I’ve worked on the front line of innovation for most of my career, across game-changing technologies like Kindle Content and Amazon Books.

Despite this, I’m not usually the first to get my hands on the latest devices. It took a long time for me to become a smartphone convert; it was my father who introduced me to Skype, and it was my Grandma who was hooked on her Kindle before I even got one.

Check out all the new Alexa features that make Alexa more conversational and helpful for all.

My grandmother, the biggest Kindle-fan

At the age of 90, my Grandma spent the final six months of her life in a lovely care home in Wellington, Somerset, after a lengthy hospital stay. She was an early adopter of the Kindle, and would read one book a week. But as she entered her final half-year, she lost her mobility and dexterity as well as her ability to read on her beloved Kindle.

So, when I first read about Alexa Smart Properties for Senior Living, I couldn’t stop thinking about how much of a positive difference this technology could have made, not just for my Grandma, but for the staff who cared for her.

My Grandma was a brilliant woman, dubbed The Queen of The Roast by our family — and I still firmly believe that her roast potatoes were the best in Britain — but she soon struggled to navigate the kitchen like she used to.

Alexa-enabled Smart Home devices could have given her more independence and greater control of her surroundings, from selecting her favourite radio stations without leaving her chair to hearing updates about when her carers would arrive.

How Alexa can help people in care homes

By the time she was admitted into a nursing home, my Grandma could no longer get out of bed, and her cognitive capacity was limited. My family was comforted by the wonderful memories we’d made with her throughout her long and mostly healthy life, but what was even more comforting was meeting the staff and Home Manager who looked after her in her final months. Despite how under-resourced they were, everyone was brimming with patience, humour, and kindness, showing an incredible amount of care and concern for my Grandma and my family.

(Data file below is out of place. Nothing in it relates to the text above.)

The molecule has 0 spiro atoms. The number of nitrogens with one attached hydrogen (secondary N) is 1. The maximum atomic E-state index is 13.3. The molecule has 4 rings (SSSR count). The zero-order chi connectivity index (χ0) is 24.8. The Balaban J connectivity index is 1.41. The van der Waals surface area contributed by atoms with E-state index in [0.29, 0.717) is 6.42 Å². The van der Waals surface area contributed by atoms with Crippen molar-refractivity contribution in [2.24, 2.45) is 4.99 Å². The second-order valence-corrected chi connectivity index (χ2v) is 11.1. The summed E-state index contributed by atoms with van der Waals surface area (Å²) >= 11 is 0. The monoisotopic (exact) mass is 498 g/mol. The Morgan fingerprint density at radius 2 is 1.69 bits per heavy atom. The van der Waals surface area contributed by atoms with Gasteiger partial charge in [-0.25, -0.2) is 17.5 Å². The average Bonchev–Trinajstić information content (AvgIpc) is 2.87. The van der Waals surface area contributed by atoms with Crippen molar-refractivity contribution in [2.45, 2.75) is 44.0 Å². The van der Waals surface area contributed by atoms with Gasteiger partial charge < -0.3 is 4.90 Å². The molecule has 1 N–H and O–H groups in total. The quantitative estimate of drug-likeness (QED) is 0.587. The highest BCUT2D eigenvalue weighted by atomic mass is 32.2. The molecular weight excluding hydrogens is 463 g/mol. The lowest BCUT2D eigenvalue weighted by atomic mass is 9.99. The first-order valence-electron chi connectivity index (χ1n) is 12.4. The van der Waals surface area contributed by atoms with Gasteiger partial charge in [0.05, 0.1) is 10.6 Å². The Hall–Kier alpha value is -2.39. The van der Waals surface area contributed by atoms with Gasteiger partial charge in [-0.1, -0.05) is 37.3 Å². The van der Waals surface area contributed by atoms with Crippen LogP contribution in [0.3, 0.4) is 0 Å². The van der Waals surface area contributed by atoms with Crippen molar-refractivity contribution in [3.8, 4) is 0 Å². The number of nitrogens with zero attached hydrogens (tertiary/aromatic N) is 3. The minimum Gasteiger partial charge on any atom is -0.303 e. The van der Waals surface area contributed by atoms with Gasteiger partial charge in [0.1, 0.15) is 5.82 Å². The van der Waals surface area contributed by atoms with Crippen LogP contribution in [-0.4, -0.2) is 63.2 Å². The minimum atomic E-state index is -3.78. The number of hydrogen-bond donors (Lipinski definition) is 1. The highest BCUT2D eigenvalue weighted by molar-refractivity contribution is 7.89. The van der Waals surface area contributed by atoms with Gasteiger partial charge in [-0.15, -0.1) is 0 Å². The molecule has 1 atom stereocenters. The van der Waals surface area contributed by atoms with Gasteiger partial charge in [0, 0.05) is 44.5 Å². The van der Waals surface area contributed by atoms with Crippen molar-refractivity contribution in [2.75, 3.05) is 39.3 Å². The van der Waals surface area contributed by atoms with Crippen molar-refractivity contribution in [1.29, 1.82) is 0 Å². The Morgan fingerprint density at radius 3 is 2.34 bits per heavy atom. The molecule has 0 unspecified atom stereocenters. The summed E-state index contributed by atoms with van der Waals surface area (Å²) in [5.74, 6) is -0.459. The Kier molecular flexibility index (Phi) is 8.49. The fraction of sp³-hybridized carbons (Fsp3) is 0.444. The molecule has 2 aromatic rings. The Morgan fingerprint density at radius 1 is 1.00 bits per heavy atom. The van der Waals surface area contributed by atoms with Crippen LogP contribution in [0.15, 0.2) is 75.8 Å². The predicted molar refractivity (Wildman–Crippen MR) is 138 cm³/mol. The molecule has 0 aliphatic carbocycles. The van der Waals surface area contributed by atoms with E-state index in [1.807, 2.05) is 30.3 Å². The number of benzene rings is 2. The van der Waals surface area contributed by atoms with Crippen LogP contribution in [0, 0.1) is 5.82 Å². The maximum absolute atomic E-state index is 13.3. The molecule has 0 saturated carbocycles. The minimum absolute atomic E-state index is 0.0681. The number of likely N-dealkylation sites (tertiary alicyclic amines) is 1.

Discover six accessibility features on Alexa-enabled devices including the latest Eye Gaze on Alexa feature, the first feature that helps customers with mobility or speech impairments to control Alexa with their eyes.

The staff at the care home could have used Alexa to create a relaxing and comfortable environment for residents through gentle music and lighting — all without needing to stop what they were doing or remove their PPE.

Alexa Smart Properties could also have helped residents keep in touch with family and friends who live in other countries, or even reduce loneliness by reminding patients about fun activities and events to get involved with in the care home.

I knew this was only scratching the surface of the benefits these technologies had to offer, so when I saw a role open up at Alexa Smart Properties I couldn’t help but hit apply straight away.

As soon as I started in the role, I realised how vast the possibilities were for voice-enabled care. Care home staff could make simple changes to their daily activities that saved hundreds of hours a week, freeing them up to spend more precious time providing comfort and support to their patients.

I’m delighted I took the role and now have the opportunity to work in a sector with so many passionate people — unsurprising, given how emotive the topic is for many of us. In only 18 months, I’ve seen some ground-breaking technology and care platforms exhibited at conferences, but they’re far from becoming the industry standard.

But with enough agility and trialling, I can see a future where we fully embrace these technologies to drastically improve the lives of many — with early adopters like my Grandma, Betty Barnett, leading the charge.

Read more stories about customers using Alexa to lead more independent lives.